Requirements for catalysis in mammalian glycogenin.Hurley, T.D., Stout, S., Miner, E., Zhou, J., Roach, P.J.
(2005) J Biol Chem 280: 23892-23899
- PubMed: 15849187
- DOI: 10.1074/jbc.M502344200
- Structures With Same Primary Citation
- PubMed Abstract:
- The structure of the autocatalytic initiator for glycogen biosynthesis, glycogenin
Gibbons, B.J., Roach, P.J., Hurley, T.D.
(2002) J Mol Biol 319: 463
Glycogenin is a glycosyltransferase that functions as the autocatalytic initiator for the synthesis of glycogen in eukaryotic organisms. Prior structural work identified the determinants responsible for the recognition and binding of UDP-glucose and ...
Glycogenin is a glycosyltransferase that functions as the autocatalytic initiator for the synthesis of glycogen in eukaryotic organisms. Prior structural work identified the determinants responsible for the recognition and binding of UDP-glucose and the catalytic manganese ion and implicated two aspartic acid residues in the reaction mechanism for self-glucosylation. We examined the effects of substituting asparagine and serine for the aspartic acid residues at positions 159 and 162. We also examined whether the truncation of the protein at residue 270 (delta270) was compatible with its structural integrity and its functional role as the initiator for glycogen synthesis. The truncated form of the enzyme was indistinguishable from the wild-type enzyme by all measures of activity and could support glycogen accumulation in a glycogenin-deficient yeast strain. Substitution of aspartate 159 by either serine or asparagine eliminated self-glucosylation and reduced trans-glucosylation activity by at least 260-fold but only reduced UDP-glucose hydrolytic activity by 4-14-fold. Substitution of aspartate 162 by either serine or asparagine eliminated self-glucosylation activity and reduced UDP-glucose hydrolytic activity by at least 190-fold. The trans-glucosylation of maltose was reduced to undetectable levels in the asparagine 162 mutant, whereas the serine 162 enzyme showed only an 18-30-fold reduction in its ability to trans-glucosylate maltose. These data support a role for aspartate 162 in the chemical step for the glucosyltransferase reaction and a role for aspartate 159 in binding and activating the acceptor molecule.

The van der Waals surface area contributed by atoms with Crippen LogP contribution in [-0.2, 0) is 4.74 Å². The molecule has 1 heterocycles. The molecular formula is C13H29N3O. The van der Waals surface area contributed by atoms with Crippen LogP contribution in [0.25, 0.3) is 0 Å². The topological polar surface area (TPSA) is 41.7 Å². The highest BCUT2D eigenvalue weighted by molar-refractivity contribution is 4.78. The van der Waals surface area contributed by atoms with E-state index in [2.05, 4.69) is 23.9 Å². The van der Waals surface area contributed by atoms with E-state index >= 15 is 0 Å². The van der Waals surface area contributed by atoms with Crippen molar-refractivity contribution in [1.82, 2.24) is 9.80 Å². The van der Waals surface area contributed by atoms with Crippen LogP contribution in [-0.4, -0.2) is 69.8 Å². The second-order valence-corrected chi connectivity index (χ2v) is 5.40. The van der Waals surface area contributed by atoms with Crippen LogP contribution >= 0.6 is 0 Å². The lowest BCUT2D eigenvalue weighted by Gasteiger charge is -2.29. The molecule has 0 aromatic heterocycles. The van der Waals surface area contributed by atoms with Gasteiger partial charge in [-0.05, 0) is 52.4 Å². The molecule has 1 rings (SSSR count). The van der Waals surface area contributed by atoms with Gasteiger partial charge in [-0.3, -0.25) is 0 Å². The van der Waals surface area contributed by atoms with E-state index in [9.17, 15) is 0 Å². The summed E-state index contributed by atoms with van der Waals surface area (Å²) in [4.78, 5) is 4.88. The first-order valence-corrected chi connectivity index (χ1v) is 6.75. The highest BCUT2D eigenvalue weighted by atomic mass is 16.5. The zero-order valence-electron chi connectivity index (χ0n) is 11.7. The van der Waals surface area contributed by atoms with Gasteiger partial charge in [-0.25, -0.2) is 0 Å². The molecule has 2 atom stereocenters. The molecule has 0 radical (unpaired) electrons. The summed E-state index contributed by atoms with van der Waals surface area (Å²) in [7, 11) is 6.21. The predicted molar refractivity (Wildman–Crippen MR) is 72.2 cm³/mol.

Department of Biochemistry and Molecular Biology, Indiana University School of Medicine, Indianapolis, Indiana 46202-5122, USA. firstname.lastname@example.org